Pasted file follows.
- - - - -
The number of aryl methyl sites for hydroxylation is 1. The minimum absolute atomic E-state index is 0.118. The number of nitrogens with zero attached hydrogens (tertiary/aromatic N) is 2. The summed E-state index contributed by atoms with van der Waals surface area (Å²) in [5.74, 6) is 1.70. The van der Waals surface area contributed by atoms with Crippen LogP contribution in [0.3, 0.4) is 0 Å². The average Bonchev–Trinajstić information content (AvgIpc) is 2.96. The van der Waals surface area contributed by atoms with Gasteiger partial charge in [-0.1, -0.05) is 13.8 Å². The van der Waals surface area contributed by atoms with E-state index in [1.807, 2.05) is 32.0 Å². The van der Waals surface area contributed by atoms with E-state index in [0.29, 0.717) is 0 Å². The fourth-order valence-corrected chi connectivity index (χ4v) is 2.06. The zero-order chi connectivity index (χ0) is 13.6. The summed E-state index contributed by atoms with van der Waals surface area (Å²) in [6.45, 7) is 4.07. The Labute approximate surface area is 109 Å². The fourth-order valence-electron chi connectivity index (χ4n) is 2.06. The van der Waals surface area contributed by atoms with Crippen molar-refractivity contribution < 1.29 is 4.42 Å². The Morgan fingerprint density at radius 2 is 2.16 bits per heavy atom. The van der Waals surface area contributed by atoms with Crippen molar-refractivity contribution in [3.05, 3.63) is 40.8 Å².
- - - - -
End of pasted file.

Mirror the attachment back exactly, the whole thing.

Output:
The number of aryl methyl sites for hydroxylation is 1. The minimum absolute atomic E-state index is 0.118. The number of nitrogens with zero attached hydrogens (tertiary/aromatic N) is 2. The summed E-state index contributed by atoms with van der Waals surface area (Å²) in [5.74, 6) is 1.70. The van der Waals surface area contributed by atoms with Crippen LogP contribution in [0.3, 0.4) is 0 Å². The average Bonchev–Trinajstić information content (AvgIpc) is 2.96. The van der Waals surface area contributed by atoms with Gasteiger partial charge in [-0.1, -0.05) is 13.8 Å². The van der Waals surface area contributed by atoms with E-state index in [1.807, 2.05) is 32.0 Å². The van der Waals surface area contributed by atoms with E-state index in [0.29, 0.717) is 0 Å². The fourth-order valence-corrected chi connectivity index (χ4v) is 2.06. The zero-order chi connectivity index (χ0) is 13.6. The summed E-state index contributed by atoms with van der Waals surface area (Å²) in [6.45, 7) is 4.07. The Labute approximate surface area is 109 Å². The fourth-order valence-electron chi connectivity index (χ4n) is 2.06. The van der Waals surface area contributed by atoms with Crippen molar-refractivity contribution < 1.29 is 4.42 Å². The Morgan fingerprint density at radius 2 is 2.16 bits per heavy atom. The van der Waals surface area contributed by atoms with Crippen molar-refractivity contribution in [3.05, 3.63) is 40.8 Å².